Among several other current initiatives, ISNI is actively planning to expand into Linked Data. A number of its current members and several external parties have expressed serious interest in our plans, which aim to make available assigned ISNI IDs and core, public-domain metadata associated with those identities in the form of Linked Open Data. The RDF data model for this initiative is being finalized and ISNI-IA hopes to see ISNI Linked Data start to be disseminated (via regular data dumps and also a real-time API) later this year.

Once again, if you would like to learn more about this initiative, or are interested in brainstorming possible partnerships, please contact ISNI Executive Director, Tim Devenport.

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New EDItEUR members

International Labour Organization

Since 1919, the International Labour Organization, represented by the International Labour Office (ILO), has brought together Governments, employers and workers in its 187 member States in common action to promote decent work throughout the world.

The International Labour Office is one of the world’s leading publishers and a centre of excellence for knowledge, research and policy analysis on the world of work. Information products issued by the ILO publishing programme are valued references for researchers, practitioners and policy-makers worldwide.

By integrating publishing practices for content creation, editorial, production and marketing, ILO Publishing is actively promoting standardization in the Office, emphasizing the importance of adopting and following publishing industry standards and identifiers as core elements for successful dissemination and outreach.

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Forthcoming Events

BookNet Canada – Tech Forum and ebookcraft

22–23rd March 2018, MaRS Discovery District, 101 College St, Toronto, ON M5G 1L7, Canada

The annual Tech Forum focuses on digital developments in the book publishing industry. As the largest tech-focused professional development event in the Canadian publishing industry, it provides hundreds of book industry professionals with the opportunity to learn, debate, network, and glimpse the future of our industry. For further details, see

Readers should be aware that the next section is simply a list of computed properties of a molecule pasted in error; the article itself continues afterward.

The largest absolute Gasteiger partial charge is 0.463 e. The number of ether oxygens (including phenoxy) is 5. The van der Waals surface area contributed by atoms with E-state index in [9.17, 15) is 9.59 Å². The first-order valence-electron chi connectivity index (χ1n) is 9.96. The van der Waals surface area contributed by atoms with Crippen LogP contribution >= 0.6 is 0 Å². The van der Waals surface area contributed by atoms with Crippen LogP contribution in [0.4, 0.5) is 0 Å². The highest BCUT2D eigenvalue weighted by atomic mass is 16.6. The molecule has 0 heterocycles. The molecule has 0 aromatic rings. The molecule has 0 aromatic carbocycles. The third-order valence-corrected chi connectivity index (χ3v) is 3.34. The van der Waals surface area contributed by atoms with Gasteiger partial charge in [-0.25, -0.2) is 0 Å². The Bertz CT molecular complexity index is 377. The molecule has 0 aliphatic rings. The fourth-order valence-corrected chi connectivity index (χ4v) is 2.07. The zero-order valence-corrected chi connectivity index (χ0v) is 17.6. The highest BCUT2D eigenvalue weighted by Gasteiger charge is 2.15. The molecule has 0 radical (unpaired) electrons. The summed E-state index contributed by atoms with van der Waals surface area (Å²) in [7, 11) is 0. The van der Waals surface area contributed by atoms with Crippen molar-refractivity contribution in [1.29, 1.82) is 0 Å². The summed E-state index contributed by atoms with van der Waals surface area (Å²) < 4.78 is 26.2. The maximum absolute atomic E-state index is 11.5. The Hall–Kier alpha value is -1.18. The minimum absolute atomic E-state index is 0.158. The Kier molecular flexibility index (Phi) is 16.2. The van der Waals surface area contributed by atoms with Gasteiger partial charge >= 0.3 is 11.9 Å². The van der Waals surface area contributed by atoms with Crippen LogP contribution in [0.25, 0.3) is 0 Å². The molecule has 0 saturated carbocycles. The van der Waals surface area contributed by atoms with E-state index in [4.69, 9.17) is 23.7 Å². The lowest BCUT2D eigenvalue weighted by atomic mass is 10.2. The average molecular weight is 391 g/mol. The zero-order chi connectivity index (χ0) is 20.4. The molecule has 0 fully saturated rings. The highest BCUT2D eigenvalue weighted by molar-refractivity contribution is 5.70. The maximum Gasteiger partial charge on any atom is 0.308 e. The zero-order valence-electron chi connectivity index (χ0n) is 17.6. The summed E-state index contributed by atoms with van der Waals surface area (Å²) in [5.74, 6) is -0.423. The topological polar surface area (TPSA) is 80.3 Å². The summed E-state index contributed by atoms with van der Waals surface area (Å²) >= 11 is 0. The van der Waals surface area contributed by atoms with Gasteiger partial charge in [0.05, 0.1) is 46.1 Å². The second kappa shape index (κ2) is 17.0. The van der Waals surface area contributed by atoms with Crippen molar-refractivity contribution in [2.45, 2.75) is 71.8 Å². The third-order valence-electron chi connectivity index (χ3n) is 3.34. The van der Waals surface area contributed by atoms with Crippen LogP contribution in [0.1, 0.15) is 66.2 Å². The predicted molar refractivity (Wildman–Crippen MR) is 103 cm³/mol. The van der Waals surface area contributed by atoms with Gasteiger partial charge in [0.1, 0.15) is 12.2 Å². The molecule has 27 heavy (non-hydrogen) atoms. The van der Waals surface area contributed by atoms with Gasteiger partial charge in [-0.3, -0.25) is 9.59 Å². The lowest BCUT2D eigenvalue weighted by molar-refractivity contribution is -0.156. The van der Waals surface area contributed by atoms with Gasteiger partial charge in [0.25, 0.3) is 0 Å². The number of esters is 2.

41st Annual UKSG Conference and Exhibition

9–11th April 2018, Scottish Event Campus, Glasgow G3 8YW, Scotland

The conference is a major event in the scholarly communications calendar and attracts over 900 delegates each year from around the world – librarians, publishers, content providers, consultants and intermediaries. The conference combines high-quality plenary presentations, lightning talks and breakout sessions with a major trade exhibition and entertaining social events. For details, see

London Book Fair 2018

10–12th April 2018, Olympia, Hammersmith Road, Kensington, London W14 8UX, UK

The London Book Fair is the global marketplace for rights negotiation and the sale and distribution of content across print, audio, TV, film and digital channels, and covers all aspects of the publishing industry. There will be some free-to-attend seminars and events in the Insights seminar programme, BIC’s Building a better business seminar and the EDItEUR Open Meeting for members. EDItEUR has some half-price tickets for the Fair for members – contact for details – and EDItEUR will be at stand 7K39. For further details, see

EDItEUR International Steering Committee Meetings

9.15am–3.00pm, 11 April 2018, The Dark Room, London Book Fair, Olympia, Hammersmith Road, Kensington, London W14 8UX, UK

EDItEUR will hold its various steering committee meetings for ONIX, Thema and EDItX (attendance by invitation) during the London Book Fair. There will also be an informal meetup for members of the Steering Committees at 6.00pm on 10th April, sponsored by BISG and Pruneau. For further details, contact

EDItEUR Open Meeting for members

3:30pm, 11 April 2018, The Dark Room, London Book Fair, Olympia, Hammersmith Road, Kensington, London W14 8UX, UK

Any EDItEUR member is welcome and invited to attend the Open Meeting. It’s your an opportunity to learn more about EDItEUR’s current projects and progress, speak to EDItEUR staff, as well as for members to provide feedback on current work and suggest new areas of work. For further details, contact

BIC Building a Better Business Seminar

10am, 12th April 2018, The Olympia Room, London Book Fair, Olympia, Hammersmith Road, Kensington, London W14 8UX, UK

Since 1999, BIC’s annual seminar at LBF has provided both national and international representatives of the book industry with an opportunity to meet and exchange views and information on all aspects of the supply chain. For more details, see

Digital Publishing Summit Europe

16–17th May 2018, Spreespeicher building, Stralauer Allee 2, 10245 Berlin, Germany

This is the third iteration of a yearly event previously known as the EPUB Summit. The new name illustrates the extension of the event’s focus from specifically EPUB-related to more generic digital publishing matters, and clearly positions the event as the European counterpart of the W3C Digital Publishing Summit in the US. For more details, see

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For further details, contact

Graham Bell, Executive Director, EDItEUR
United House
North Road
London, N7 9DP
Office: +44 20 7503 6418
Mobile: +44 7887 754958